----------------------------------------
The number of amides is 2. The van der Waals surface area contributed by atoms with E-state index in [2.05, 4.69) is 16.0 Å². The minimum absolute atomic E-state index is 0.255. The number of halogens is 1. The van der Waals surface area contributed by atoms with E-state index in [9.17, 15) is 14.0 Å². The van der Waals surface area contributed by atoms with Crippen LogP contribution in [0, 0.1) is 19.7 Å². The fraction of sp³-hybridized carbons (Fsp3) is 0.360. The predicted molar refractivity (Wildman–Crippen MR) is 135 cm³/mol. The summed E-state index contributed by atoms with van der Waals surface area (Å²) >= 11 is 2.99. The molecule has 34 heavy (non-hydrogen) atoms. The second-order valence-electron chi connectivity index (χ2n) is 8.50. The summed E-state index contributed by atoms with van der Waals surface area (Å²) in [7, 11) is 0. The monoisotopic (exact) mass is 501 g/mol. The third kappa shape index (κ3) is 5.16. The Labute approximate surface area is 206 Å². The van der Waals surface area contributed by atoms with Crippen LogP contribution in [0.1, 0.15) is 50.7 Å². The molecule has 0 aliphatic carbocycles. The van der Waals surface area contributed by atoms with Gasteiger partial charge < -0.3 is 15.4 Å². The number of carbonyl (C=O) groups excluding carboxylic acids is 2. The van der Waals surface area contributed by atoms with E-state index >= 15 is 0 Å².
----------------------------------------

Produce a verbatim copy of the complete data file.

The number of amides is 2. The van der Waals surface area contributed by atoms with E-state index in [2.05, 4.69) is 16.0 Å². The minimum absolute atomic E-state index is 0.255. The number of halogens is 1. The van der Waals surface area contributed by atoms with E-state index in [9.17, 15) is 14.0 Å². The van der Waals surface area contributed by atoms with Crippen LogP contribution in [0, 0.1) is 19.7 Å². The fraction of sp³-hybridized carbons (Fsp3) is 0.360. The predicted molar refractivity (Wildman–Crippen MR) is 135 cm³/mol. The summed E-state index contributed by atoms with van der Waals surface area (Å²) >= 11 is 2.99. The molecule has 34 heavy (non-hydrogen) atoms. The second-order valence-electron chi connectivity index (χ2n) is 8.50. The summed E-state index contributed by atoms with van der Waals surface area (Å²) in [7, 11) is 0. The monoisotopic (exact) mass is 501 g/mol. The third kappa shape index (κ3) is 5.16. The Labute approximate surface area is 206 Å². The van der Waals surface area contributed by atoms with Crippen LogP contribution in [0.1, 0.15) is 50.7 Å². The molecule has 0 aliphatic carbocycles. The van der Waals surface area contributed by atoms with Gasteiger partial charge < -0.3 is 15.4 Å². The number of carbonyl (C=O) groups excluding carboxylic acids is 2. The van der Waals surface area contributed by atoms with E-state index >= 15 is 0 Å².